Female employee stacking fruit and vegetables on shelves in grocery store
ComplianceJanuary 31, 2024

Food distributor and wholesaler licensing requirements

Food distributors and wholesalers play a crucial role in the food supply chain, linking manufacturers and producers to grocery stores, food service business, restaurants, schools, hospitals, and others.

To safeguard the health and safety of the public, wholesalers and distributors must comply with numerous federal, state, and local government regulations, including licensing and registration requirements. 

In this article, we explore food distributor and wholesaler licensing requirements that may apply to your business. 

Food establishment or warehouse (state)

It is generally required that businesses storing food for sale or distribution to other businesses undergo an inspection and obtain a license from a state agency before selling or distributing food.

There may also be a separate license required for repackaging food items since repackaging is considered food processing in some states.

Furthermore, several food and beverage products (including dairy, seafood, and alcohol) require additional licensing, registration, or certification.

General business license (local)

A city or county may require your business obtain a general business license for the privilege of doing business there. This license may also be known as a business privilege license or business tax registration. Businesses of all types are required to comply with this requirement.

In some states (such as Washington and Alaska), both a state and local license is required.

Zoning (local)

Neighborhoods are typically zoned for either commercial or residential use. An area's zoning ordinance can restrict or ban specific types of businesses. If you plan to construct or expand a commercial property you may need to obtain a zoning and land use permit and approval.

Building and equipment (local)

Several building and equipment license, permit, and registration requirements apply to food distribution and wholesale businesses. Examples include:

  • Signs: Depending on the city and town, it may be necessary to obtain a permit from the city or town for display and installation of signs.
  • Refrigeration system: Maintaining or operating certain refrigeration systems may require a permit from the local fire department
  • Alarm systems: Police and fire departments require registration of security and fire alarm systems
  • Certificate of occupancy: An occupancy certificate specifies a building's legal use and/or type of occupancy. Changes in use, egress, or type of occupancy may require a certificate of occupancy or amendment of an existing certificate
Easily manage complex requirements
There are over 75,000 federal, state, and local jurisdictions.  As their compliance requirements become more complex, we’re the partner that can help you manage them all.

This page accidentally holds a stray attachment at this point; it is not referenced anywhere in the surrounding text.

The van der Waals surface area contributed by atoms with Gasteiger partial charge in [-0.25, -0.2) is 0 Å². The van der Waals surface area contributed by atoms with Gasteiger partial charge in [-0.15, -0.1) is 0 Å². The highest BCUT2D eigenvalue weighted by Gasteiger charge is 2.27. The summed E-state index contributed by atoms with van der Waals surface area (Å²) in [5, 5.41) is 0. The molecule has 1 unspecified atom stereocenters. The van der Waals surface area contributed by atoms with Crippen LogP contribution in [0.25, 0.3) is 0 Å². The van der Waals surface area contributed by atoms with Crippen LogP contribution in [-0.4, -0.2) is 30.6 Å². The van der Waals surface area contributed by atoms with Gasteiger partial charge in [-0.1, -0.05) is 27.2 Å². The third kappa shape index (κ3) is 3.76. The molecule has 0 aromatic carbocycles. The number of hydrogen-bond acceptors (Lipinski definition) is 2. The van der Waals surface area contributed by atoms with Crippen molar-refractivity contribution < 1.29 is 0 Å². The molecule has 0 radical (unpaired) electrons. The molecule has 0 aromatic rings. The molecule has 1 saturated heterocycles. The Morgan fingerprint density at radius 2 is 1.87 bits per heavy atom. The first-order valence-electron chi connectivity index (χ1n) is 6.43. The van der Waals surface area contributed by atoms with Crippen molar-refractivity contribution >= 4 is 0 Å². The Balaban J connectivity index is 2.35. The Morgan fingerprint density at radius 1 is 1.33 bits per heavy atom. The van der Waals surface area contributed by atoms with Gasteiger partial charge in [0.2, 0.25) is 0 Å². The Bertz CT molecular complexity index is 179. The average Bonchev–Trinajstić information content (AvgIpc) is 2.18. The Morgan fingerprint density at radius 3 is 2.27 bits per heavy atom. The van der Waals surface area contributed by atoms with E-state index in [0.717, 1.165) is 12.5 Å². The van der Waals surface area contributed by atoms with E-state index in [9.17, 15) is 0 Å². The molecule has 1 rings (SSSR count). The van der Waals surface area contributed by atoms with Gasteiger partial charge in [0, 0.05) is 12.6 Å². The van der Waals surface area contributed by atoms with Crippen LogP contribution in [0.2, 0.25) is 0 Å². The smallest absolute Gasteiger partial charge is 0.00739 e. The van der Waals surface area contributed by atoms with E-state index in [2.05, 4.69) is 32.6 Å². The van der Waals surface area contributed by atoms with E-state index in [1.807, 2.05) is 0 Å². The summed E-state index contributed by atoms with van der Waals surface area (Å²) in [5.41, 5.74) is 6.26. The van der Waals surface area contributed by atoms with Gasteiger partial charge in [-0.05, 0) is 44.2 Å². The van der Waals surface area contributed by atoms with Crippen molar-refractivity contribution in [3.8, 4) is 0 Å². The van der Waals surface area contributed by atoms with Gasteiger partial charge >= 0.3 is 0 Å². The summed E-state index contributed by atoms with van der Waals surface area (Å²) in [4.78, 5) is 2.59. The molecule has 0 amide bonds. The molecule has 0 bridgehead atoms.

FDA food facility registration (federal)

If your business manufactures, processes, packs, or holds food intended for human or animal consumption in the U.S., you must register with the U.S. Food and Drug Administration (FDA). This includes food facilities in the U.S. and overseas. You must also give notice to the FDA if you have a domestic facility and transport food interstate.

The FDA must also be notified in advance of any shipments of imported food. While you can import food into the U.S. without prior approval by the FDA, you must have previously registered any production, storage, or handling facilities with the FDA and given prior notice of incoming shipments.

PACA (federal)

Under the Perishable Agricultural Commodities Act (PACA), fresh and frozen fruits and vegetables are subject to fair trading practices in interstate commerce as well as abroad. By prohibiting unfair and fraudulent practices, the law protects growers, shippers, distributors, retailers, and others who deal in those commodities. 

A licensing system is used by the U.S. Department of Agriculture (USDA) to enforce PACA.

Anyone buying or selling more than 2,000 pounds of fresh or frozen fruits and vegetables on a given day is required to be licensed under the PACA. In this category are wholesalers, processors, truckers, grocery wholesalers, and food service companies.

FMCSA (federal)

If your business will transport food via commercial means, you may be required to register with the FMCSA (Federal Motor Carrier Safety Administration), which is the main federal government agency responsible for providing safety oversight and regulation of commercial motor vehicles. 

To operate commercial vehicles in interstate commerce, your business must be registered with the FMCSA and have a USDOT number.

Learn more

States and counties mandate licenses for all food-related operations, spanning from food prep to consumption. Rigorous inspections and law enforcement in the food industry ensure public health and safety standards are met.

Contact CT Corporation’s business license team for more information about how we can help you navigate food distributor and wholesaler licensing requirements.

Hans Howk
Manager, Content Management
Hans provides internal support to key members of the Business Licensing Team, assisting with understanding industry nuances, searching and synthesizing statutes and regulations relating to business law.
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